It has always been axiomatic that when the dying speak, they cannot lie. I knew a man whose mother told him, as she lay dying, who his real father was: like a woman in a Victorian melodrama. She might as well have climbed out of bed and kicked his feet from under him. The truth was far too late to do him any good, and just in time to plunge him into misery and confusion and the complex grief of a double loss. Some truths have a sell-by date. Some should not be uttered even by the dying. Some cannot be uttered. When a victim of Henry VIII faced the headsman, the standard scaffold speech praised the king: his justice, his mercy. You didn’t mean this, but you had to think about the people left behind: some flattery might help them. Oppressors don’t just want to do their deed, they want to take a bow: they want their victims to sing their praises. This doesn’t change, and it seems there are no new thoughts, no new struggles with censorship and self-censorship, only the old struggles repeating: half-animated corpses of forbidden childhood thoughts crawling out of the psychic trenches we have dug for them, and recurring denials by the great of the truths written on the bodies of the small.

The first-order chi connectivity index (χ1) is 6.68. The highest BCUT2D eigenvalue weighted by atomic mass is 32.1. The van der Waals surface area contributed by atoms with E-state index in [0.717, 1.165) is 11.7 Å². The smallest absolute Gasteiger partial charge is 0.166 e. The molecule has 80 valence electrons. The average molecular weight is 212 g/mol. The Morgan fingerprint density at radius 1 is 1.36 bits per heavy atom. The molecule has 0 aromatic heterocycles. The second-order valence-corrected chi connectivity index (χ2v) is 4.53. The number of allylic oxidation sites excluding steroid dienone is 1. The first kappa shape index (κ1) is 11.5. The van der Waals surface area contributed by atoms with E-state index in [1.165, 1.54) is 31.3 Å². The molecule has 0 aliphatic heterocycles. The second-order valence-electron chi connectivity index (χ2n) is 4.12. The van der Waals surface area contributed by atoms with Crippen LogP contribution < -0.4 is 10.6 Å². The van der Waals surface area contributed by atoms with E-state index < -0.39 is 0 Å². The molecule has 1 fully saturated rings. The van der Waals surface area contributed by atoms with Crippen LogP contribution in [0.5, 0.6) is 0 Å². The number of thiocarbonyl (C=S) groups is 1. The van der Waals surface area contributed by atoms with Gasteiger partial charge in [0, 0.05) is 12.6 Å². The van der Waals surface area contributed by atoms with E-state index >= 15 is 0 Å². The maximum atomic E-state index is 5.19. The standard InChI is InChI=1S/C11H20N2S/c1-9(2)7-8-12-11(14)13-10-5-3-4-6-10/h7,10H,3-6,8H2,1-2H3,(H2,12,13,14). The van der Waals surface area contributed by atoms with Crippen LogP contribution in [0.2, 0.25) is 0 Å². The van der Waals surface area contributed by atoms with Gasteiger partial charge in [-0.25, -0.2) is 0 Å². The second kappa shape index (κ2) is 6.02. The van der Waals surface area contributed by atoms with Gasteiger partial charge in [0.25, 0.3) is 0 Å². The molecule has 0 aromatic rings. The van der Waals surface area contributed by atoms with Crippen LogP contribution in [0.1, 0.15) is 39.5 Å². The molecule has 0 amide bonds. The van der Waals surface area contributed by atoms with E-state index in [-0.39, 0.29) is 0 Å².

I have 97 notebooks in a wooden box. I do not count them as suppressed volumes. I work on the principle that there is no failed work, only work pending: that there is nothing I won’t say, only what I haven’t said yet. In my novel in progress I have written, “If you cannot speak truth at a beheading, when can you speak it?” A notebook written eight years ago says, “I am searching for a place where the truth can be uttered: a place, I mean, that is not an execution ground.”
From Hilary Mantel’s essay “Blot, Erase, Delete,” published in Index on Censorship, Vol. 45, Issue 3, 2016.